Date of Award


Degree Name

MS in Civil and Environmental Engineering


Civil and Environmental Engineering


College of Engineering


Trygve Lundquist

Advisor Department

Civil and Environmental Engineering

Advisor College

College of Engineering


Microalgae biomass has potential as a feedstock for various bioproducts, including biofuel. Algae can be cultivated on treated wastewater or on untreated wastewater, accomplishing treatment as a co-benefit. Greater understanding of algal productivity is needed. This study compared the net productivity of naturally forming algae polycultures, and monocultures of Scenedesmus obliquus (DOE0152Z) and Tribonema minus cultivated on treated municipal wastewater or primary clarifier effluent. The experiments were conducted in outdoor, 1350-L and 1000-L, raceway tanks in coastal central California during a multi-year period. A linear regression model of net productivity (i.e., based on the difference of biomass in the influent and effluent of the raceways) was developed. The highest productivity culture was a polyculture grown on primary clarifier effluent at 20.0 +/- 3.8 g/m2-day (ash-free dry weight, AFDW over 12 months of continuous cultivation). The monoculture with the highest productivity was Tribonema minus at 16.1 +/- 0.8 g/m2-day (summer through winter). In the various strain and wastewater type combinations tested, solar radiation was the most statistically significant predictor of net productivity (p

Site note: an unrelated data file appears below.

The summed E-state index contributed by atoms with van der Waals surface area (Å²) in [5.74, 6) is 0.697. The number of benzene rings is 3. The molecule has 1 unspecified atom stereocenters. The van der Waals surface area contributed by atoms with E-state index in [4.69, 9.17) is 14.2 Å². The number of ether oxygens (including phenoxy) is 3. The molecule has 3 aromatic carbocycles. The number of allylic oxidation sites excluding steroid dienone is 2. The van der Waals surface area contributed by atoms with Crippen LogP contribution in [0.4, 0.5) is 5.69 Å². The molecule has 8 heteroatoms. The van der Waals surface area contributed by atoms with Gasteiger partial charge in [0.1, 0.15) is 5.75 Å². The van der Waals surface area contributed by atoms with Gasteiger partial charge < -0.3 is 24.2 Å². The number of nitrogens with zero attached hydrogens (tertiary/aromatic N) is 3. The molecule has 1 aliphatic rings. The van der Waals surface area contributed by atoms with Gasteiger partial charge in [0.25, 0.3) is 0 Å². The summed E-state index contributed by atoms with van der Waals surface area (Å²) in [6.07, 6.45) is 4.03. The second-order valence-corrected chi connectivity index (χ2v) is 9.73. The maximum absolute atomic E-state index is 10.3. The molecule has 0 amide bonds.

Available for download on Tuesday, December 15, 2026